- If you are overweight, weight loss can certainly improve stress incontinence, and restricting an excessive fluid intake will help relieve urge incontinence.
- Smoking should be avoided, as nicotine irritates the bladder and a smoker’s cough will aggravate stress incontinence.
- Walking aids, bedside commodes or non-spill urinals can be helpful for those with poor mobility and lack of dexterity. Incontinence aids such as absorbent pads and pants, urodomes and catheters may be required.
- Use of a compounded cream containing natural estrogen – as discussed in “Hormone Replacement – The Real Truth”.
- Include often – high fibre foods like fruits and vegetables, wholegrains and legumes to avoid constipation.
- Minimize coffee, alcohol and refined sugars.
- Some people find that specific foods cause incontinence. Keeping a food chart may help to identify such foods. Common culprits include tomatoes, chocolate, chilli peppers and spicy foods. Eliminate suspected foods one at a time for at least three days to see if there is any improvement.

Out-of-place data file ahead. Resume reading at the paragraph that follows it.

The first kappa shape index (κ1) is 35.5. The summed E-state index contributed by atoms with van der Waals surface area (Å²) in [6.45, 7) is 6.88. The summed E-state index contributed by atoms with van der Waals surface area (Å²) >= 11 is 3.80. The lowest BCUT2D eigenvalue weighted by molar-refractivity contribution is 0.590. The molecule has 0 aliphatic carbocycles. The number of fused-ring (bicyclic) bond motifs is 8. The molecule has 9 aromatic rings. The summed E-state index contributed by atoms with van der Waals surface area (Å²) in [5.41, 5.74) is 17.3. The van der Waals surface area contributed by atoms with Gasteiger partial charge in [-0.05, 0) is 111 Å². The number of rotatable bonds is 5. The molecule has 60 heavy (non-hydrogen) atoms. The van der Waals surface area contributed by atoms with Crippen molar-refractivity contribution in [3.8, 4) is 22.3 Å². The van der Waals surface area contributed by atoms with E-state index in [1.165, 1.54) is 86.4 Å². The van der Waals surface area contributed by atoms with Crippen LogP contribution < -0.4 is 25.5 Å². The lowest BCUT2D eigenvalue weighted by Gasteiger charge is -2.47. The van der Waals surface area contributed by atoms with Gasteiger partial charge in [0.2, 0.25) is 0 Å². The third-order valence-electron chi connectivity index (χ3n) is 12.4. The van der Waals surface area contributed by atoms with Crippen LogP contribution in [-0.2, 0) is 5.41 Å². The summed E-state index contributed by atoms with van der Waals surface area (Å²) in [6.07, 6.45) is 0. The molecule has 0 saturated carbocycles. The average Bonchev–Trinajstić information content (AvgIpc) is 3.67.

- “Magnesium – The Miracle Mineral”. This book discusses magnesium as being essential for hundreds of chemical reactions that take place in the body every second, with recent findings also indicating that it offers a wide range of important health-promoting benefits. See page 9 for these benefits.
Orthodox medical treatment
This depends very much on the type and cause of incontinence. Special testing called urodynamic studies are frequently recommended to accurately identify the cause of the problem, and can be organised by your doctor. Drugs which may be prescribed include propantheline, imipramine, terodiline, prazosin and bethanechol. When other measures fail, surgical treatments are frequently effective, particularly for stress incontinence. Alternatively, non-surgical treatments for stress incontinence are available, such as a flexible intravaginal device called a ‘Bladder Neck Support Prosthesis’ which can be fitted for you by a Gynecologist or Urologist. Once correctly fitted, women can learn to insert and remove the device as required; it will provide immediate results.
Recommended supplements for urinary incontinence
- Magnesium Tablets or Powder
Take 2 tablets twice daily or 1 teaspoon daily- Magnesium may assist to regulate nerve supply to the bladder.
The above statements have not been evaluated by the FDA and are not intended to diagnose, treat or cure any disease.